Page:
Misconceptions Swimming

5 Misconceptions That May Slow You Down In The Swimming

Here are 5 received ideas that we are often confronted with during squads or during analysis sessions and which are all points that prevent you from swimming faster.

Misconception 1

“Your pull should be as long as possible – the fewer strokes you do per length the more effective it is.”

A long-range is interesting to a point, but overdoing it will cause “dead spots” and “pauses” which will ruin your pace and waste a lot of energy to re-accelerate between presses.

This often happens to swimmers who have done a lot of technical work focusing on “sliding”. These dead times cause a deceleration between each stroke, making the movement much less efficient because you must then re-accelerate between each movement. In addition, in the case of open water with a lower rate, you will be much more subject to currents and waves. Finally, last point, a longer amplitude, and lower cadence offer a much more muscular work than a movement more carried out at high cadence, exactly as in cycling, between riding at 60rpm or 90rpm.

Our advice: in order to become as efficient as possible, you must find your ideal pace (arm strokes per minute), which depends on your technique, your morphology, and your form.

 Misconception 2

“As a Triathlete, I don’t need to work on my Kicker”

As a triathlete, you are not looking for propulsion with your kick (forget about kick exercises with a plank and short fins), but you still have to work on this component to save energy.

Poor kick technique creates a lot of resistance. For a more advanced swimmer, the timing of the kick also has an effect on the power generated by arm movement and rotation. If you just let your legs go while wearing a wetsuit, your efficiency will be felt even if your legs float more.

A small example of progress made during a video analysis and technical correction session carried out yesterday at the Olympic stadium. On the left we note a frontal zone twice as high as on the right (kick corrected 20min later):

Misconception 3

“I can’t breathe on both sides – I don’t have time to get enough air.”

American lifeguard and their lifeguard requirements believes that everyone can breathe bilaterally. If you do not succeed there are several possibilities that arise: a) If you are a beginner, your pace may be too low, suddenly the moment of breathing returns much less quickly. Working on your hitting frequency should help you in this regard. b) We may not breathe well underwater. This is critical because blocking your breath to throw everything out at the last moment increases the level of C02 in the body and you will feel like you are doing an anaerobic effort (like a sprint) when you are supposed to swim endurance. c) If it is only on one side in particular that you cannot breathe, it may be due to a lack of rotation on that side:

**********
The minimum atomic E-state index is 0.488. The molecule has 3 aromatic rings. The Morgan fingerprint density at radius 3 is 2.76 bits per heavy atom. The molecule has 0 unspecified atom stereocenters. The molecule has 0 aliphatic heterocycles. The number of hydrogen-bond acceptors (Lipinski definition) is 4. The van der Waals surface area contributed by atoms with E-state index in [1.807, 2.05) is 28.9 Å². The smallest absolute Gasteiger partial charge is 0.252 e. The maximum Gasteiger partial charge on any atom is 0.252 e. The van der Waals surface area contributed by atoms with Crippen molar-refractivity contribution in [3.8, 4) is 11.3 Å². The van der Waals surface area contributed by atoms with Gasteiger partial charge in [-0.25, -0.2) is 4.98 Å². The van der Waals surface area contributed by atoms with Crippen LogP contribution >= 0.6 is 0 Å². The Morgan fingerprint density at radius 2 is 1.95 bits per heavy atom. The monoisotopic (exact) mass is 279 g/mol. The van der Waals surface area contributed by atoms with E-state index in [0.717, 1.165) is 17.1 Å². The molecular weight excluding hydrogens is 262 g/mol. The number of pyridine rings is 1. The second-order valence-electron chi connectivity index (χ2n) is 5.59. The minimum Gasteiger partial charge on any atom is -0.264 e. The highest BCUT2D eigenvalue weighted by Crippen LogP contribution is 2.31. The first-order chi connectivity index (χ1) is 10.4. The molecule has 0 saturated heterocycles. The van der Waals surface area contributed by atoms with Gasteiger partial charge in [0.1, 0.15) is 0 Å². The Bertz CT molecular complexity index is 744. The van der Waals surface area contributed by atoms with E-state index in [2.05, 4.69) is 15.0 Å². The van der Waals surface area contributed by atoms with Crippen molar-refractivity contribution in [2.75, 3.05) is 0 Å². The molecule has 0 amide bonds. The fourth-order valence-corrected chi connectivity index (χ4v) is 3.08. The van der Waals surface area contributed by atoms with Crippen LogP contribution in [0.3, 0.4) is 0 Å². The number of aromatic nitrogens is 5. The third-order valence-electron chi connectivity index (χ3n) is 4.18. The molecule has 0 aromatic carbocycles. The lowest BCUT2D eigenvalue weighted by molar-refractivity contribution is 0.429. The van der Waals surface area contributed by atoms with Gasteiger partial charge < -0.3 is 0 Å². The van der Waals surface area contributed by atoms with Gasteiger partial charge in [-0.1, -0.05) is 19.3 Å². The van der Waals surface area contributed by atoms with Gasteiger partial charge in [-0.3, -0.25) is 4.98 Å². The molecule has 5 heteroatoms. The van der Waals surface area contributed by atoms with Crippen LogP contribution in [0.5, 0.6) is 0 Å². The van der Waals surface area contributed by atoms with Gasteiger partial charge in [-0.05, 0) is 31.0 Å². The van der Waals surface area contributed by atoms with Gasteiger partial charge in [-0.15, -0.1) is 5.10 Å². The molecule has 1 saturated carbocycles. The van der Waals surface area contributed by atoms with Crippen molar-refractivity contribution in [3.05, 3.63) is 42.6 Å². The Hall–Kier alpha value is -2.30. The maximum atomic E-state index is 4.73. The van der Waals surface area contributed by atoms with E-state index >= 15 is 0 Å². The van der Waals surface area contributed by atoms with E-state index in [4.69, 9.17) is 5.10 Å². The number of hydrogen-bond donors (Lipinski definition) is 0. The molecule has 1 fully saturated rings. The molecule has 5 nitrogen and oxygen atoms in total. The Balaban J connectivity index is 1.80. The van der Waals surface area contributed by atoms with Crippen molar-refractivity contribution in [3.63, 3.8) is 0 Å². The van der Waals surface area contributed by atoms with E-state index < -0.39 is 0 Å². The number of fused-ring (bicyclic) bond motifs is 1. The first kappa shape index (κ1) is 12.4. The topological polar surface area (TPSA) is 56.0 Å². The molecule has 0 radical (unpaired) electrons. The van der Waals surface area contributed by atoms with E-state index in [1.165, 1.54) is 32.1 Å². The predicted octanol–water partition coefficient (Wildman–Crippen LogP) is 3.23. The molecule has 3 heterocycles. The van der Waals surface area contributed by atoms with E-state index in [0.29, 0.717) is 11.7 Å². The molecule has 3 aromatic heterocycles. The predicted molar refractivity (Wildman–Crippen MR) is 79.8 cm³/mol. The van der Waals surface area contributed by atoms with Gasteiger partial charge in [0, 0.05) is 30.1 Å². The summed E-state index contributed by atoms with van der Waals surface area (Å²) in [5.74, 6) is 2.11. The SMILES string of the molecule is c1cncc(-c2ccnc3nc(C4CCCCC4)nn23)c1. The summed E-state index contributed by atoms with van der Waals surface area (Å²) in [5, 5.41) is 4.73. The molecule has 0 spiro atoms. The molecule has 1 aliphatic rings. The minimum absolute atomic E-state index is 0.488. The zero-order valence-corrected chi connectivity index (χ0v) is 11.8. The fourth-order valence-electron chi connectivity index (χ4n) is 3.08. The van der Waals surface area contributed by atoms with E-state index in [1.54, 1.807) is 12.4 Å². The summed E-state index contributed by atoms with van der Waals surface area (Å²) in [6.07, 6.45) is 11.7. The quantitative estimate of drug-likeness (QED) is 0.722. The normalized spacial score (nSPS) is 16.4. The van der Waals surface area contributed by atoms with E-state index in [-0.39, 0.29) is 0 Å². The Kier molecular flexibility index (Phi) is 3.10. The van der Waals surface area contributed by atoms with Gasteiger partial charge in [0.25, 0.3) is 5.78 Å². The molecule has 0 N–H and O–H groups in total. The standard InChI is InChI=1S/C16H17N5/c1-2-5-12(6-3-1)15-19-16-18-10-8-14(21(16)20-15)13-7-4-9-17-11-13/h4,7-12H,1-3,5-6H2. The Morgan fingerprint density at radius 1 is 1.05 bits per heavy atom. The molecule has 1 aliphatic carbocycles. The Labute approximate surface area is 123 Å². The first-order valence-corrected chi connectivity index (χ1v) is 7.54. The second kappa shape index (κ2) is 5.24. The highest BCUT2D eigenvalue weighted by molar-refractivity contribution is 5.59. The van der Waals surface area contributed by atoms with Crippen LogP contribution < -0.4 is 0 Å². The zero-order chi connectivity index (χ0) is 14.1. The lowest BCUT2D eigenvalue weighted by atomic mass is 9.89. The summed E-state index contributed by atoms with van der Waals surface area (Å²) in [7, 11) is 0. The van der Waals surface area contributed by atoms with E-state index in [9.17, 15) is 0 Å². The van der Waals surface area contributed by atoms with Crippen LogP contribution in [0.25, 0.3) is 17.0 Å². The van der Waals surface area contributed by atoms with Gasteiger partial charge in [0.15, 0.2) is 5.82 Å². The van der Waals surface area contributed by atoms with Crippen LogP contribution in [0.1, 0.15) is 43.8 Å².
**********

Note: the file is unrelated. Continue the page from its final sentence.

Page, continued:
d) Maybe you are taking too much air: do you really need to fill your lungs completely? take the test: you may favor the effect of hyperventilation.

Misconception 4

“The position of my head should be low, looking towards the bottom of the pool”

For some swimmers — Yes. For the vast majority of swimmers – No. Yet nearly one in two swimmers that I meet in analysis tends to look too deep. The head position is very individual and once your technique begins to set in you can begin to refine this position.

A slightly more raised neck and a slightly forward look will often promote better development of the supports. A higher head position is of course an advantage in open water and triathlon, making drafting and scouting easier. 

Our tip: experiment with different positions, whether looking at the bottom, at 45 degrees, or even closer to the surface, you might be surprised!

Misconception 5

“I don’t need to do intensity and/or endurance in swimming, I just do technique – I do enough ‘quality’ in cycling and running.”

Unfortunately, it doesn’t work like that. A large part of our aerobic capacity depends on the efficiency of specific muscles that we use, so we must train those muscles to function effectively. If you neglect interval and endurance training you will never come close to your full potential in swimming.

Our advice: When you train in swimming you have to take the same approach as in cycling and running, you need technique but also sessions at the threshold (CSS) and inactive endurance (RedMist). Add to that the specific aspect with your work for Open Water and swimming with drafting and you are ready!

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